Ellen and Paul's New Startup

We want to make it possible to build a complete scalable app in an afternoon. We’ll make it 100x easier to build applications and bring the ability to write software to a billion people.

We're hiring! If you're interested, you can learn more about our philosophy and who we're looking to hire here.

Today, the complexity of building distributed applications far exceeds the complexity of an app’s design. This unnecessary “accidental complexity” takes up the vast majority of application development time and limits who can make software.

Modern architectures make even simple applications hard. We make API calls using REST and HTTP/AJAX, but we also need queues, authentication, transactions, retry logic, error handling, and rate limiting. We have to choose infrastructure – Docker and CoreOS and Kubernetes and more (after all, It’s The Future). We need to deploy: check your code into git, run your tests, and integrate your continuous delivery tool, all before enabling your code with a feature flag.

All this complexity is a tax on software development. 2009’s startups had easy monoliths built on top of mature open-source software and simple cloud hosting. By contrast, 2017’s startups rely on microservices and third-party APIs and services, brittly held together with string. A project that should take an hour actually takes weeks, because we spend all the time writing the same low-level distributed systems code again and again – and that’s before maintenance, operations, monitoring, security, etc.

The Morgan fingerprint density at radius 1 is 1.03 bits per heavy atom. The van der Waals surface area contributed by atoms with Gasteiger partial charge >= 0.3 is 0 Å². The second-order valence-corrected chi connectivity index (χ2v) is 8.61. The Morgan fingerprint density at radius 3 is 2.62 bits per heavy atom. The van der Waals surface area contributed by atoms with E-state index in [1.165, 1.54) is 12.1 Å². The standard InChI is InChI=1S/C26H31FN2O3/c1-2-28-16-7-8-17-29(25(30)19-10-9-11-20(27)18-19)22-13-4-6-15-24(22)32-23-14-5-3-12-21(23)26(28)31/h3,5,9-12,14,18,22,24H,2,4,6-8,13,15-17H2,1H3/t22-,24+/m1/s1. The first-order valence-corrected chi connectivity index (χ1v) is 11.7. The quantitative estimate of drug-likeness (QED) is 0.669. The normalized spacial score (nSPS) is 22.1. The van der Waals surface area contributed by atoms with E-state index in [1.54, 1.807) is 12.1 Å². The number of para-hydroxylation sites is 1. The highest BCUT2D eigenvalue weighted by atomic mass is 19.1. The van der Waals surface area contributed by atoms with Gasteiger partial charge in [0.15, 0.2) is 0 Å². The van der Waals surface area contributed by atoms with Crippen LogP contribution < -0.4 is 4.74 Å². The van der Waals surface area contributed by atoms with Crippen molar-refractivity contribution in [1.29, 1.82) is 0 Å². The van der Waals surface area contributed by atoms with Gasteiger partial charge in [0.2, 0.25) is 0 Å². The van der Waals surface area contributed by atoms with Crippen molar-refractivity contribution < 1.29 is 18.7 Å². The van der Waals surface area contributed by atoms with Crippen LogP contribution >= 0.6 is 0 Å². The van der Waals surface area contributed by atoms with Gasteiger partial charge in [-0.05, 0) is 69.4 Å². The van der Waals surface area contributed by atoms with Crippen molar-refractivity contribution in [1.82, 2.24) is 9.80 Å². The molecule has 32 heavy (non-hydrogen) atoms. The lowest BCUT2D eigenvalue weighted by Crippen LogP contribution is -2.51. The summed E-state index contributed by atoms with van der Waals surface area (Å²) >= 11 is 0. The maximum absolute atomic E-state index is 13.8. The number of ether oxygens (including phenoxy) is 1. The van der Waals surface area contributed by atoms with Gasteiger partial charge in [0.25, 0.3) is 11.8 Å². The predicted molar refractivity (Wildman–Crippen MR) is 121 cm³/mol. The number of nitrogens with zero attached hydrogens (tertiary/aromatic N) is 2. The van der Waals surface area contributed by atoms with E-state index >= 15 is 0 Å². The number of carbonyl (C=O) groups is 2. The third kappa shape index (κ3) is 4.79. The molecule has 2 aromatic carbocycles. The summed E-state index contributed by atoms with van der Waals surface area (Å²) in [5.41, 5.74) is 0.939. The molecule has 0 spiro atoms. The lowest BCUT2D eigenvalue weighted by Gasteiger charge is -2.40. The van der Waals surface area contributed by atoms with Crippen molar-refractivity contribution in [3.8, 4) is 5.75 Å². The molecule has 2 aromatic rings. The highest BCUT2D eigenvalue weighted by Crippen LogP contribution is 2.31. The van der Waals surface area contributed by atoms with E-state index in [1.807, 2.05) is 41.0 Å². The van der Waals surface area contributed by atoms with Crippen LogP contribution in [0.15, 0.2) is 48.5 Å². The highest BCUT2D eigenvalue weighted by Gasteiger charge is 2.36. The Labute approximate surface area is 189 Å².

All that time spent on solving accidental complexity is time that can’t be spent on making delightful products for your users, and solving important business problems.

What are the major sources of complexity today?

We’re creating a new programming language, tightly integrated with an editor, compiler and PaaS, to allow engineers to build distributed applications using high-level primitives. We abstract away individual machines and low-level distributed systems code to:

Less time spent writing code to solve infrastructure problems means more time writing product code. Existing products will improve more quickly, and we’ll have more new apps.

As engineers write code, they’ll create components, libraries, and apps. We host these apps, making them easy to distribute. Since they’re intimately tied to the development environment, it will be easy for people to build upon and modify their apps, making computing much more customizable. This ecosystem will enable an increasing number of people to customize – and create! – software until we reach our mission of enabling a billion people to code.

We're hiring!

We’re looking to hire a few people who want to help make this a reality. If you're interested, you can learn more about our philosophy and who we're looking to hire here.

Stay Tuned

Otherwise, we're announcing more soon. You can give us your email address and we'll keep you posted:

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